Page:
PANQUIACO... IS CINEMA
Panquiaco (Panama-Portugal 2020, by Ana Elena Tejera) explores the impossibility of returning to the origin, following the nostalgia of Cebaldo Inawinapi, who longs to go back to his native Gunayala after years of self-exile in a fishing village in northern Portugal, and suggesting parallels to the mythical Panquiaco, an Indigenous man who, after leading Spanish conquistador Balboa to the South Sea and realizing he has opened the entire Abya Yala to Spanish plunder, surrenders himself to the sadness of the ocean he has betrayed.
Where lies the border between fact and memory, nostalgia and presence, the Mar Océano and the South Sea? Where, between fiction and documentary? These are just two of the countless questions that arise when you surrender yourself to that ravishing cinematic poem which is Panquiaco.
Of profound visual, aural and oral beauty, and with a discourse and formal elements that emulate and intertwine with the Guna cosmic vision of its main protagonists —Cebaldo Inawinapi de León Smith, the sagla Fernando Fernández and the Indigenous Guna community of Usdup interpreting themselves—, Panquiaco threads a delicate narrative Möbius loop that brings us back both to the origin and to the impossibility of returning, to confront us with the watery reflections between pertinence and intrusion, between memory and oblivion. So delicate is this Möbius that to recover the memory of a childhood he nevertheless longs for, Cebaldo must approach his birth in reverse: through death.
Like someone who sews a mor or mola —exquisite traditional Guna reverse appliqué artwork— and stitches together snippets of documentary and fiction, of digital cinema and 16mm celluloid, of on-screen graphics and filmed paintings a-flaking, of a poem by Fernando Pessoa and ancestral Guna songs, Ana Elena Tejera and her small possee of accomplices produce a work of art that is intensely intimate and, even more so, hybrid in the purest sense of the word. For hybrĭda, the Latin origin of this word, denotes the fruit of opposites: the offspring of a wild, free animal with a tame, domesticated one; and in the case of Panquiaco, dare I say, of an Indigenous world with a European, Iberian, Luso-Spanish one. A mestizo or mixtured world, which has often lost the link between its memory and its past, as is the case of Cebaldo on screen. Cebaldo, who like all human beings holds within himself both mournful Panquiaco and gold-thirsty Balboa.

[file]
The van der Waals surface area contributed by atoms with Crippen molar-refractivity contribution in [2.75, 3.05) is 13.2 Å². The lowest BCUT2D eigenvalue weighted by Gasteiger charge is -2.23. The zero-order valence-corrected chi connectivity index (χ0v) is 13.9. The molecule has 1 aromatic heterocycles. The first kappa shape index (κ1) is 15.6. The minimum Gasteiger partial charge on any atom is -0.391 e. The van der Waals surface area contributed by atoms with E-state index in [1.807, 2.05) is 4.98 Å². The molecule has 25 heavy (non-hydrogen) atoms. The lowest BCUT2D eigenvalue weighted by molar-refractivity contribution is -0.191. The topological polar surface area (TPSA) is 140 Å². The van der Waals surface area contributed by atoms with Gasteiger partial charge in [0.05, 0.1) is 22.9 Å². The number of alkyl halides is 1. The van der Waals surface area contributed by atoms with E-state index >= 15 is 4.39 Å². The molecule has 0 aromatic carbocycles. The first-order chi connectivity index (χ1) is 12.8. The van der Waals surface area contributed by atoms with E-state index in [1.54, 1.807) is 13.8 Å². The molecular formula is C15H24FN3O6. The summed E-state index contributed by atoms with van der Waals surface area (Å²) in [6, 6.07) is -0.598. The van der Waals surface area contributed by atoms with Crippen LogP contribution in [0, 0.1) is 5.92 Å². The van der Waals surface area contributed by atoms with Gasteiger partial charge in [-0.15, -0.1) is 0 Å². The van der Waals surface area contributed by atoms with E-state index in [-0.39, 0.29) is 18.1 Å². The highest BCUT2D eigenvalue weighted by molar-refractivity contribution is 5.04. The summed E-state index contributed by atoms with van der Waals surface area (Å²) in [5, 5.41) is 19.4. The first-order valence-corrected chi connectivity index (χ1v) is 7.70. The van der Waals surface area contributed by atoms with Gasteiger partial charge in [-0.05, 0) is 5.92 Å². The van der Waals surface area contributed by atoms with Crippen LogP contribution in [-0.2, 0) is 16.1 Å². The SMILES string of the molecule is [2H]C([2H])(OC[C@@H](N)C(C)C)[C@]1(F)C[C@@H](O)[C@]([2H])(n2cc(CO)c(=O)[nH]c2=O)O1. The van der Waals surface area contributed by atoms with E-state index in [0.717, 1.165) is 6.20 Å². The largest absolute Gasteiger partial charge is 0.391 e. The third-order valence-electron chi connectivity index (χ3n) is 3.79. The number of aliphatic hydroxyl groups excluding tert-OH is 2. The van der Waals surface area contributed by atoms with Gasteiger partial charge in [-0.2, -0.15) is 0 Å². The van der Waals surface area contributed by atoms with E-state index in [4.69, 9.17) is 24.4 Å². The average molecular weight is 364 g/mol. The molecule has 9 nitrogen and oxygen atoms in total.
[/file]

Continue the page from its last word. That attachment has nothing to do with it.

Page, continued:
Unencumbered, Ana Elena clearly understands that what is crucial is to convey her story, not to fit genres. Therefore, when asked if Panquiaco is fiction or documentary, she will answer: it is cinema. Panquiaco is dream and lucidity, it is childhood and old age, it’s Dulegaya language and idioma português, it is Indigenous and Ladino. But above all, it is water: water from the Mar Océano, water from healing ablutions, water from off-screen rivers and on-screen clouds, water-mist and water-snow from Cebaldo’s past lives. Water that is hybrid like cinema itself, which mixes a thousand recent and ancient arts and is therefore, by essence and by nature, hybrid. Films like Panquiaco free us from the calcified chains of cinematic genre and transport us to the realm of memory and oblivion.
Panquiaco represents our isthmus-border between the seas in the select Bright Future Competition of the current Rotterdam International Film Festival 2020 in the Netherlands. Panquiaco was completed thanks to IFF Panama 2019 and its Primera Mirada work in progress award. Primera Mirada is possible thanks to the contribution of the Inter-American Development Bank, IDB.
We will soon publish an interview with Ana Elena Tejera, Cebaldo Inawinapi and María Isabel Burnes, director, interpreter and producer, respectively, of Panquiaco.
 Genre in cinema refers to whether a film is documentary or fiction; categories like animation and, to a lesser extent, hybrid, are sometimes included.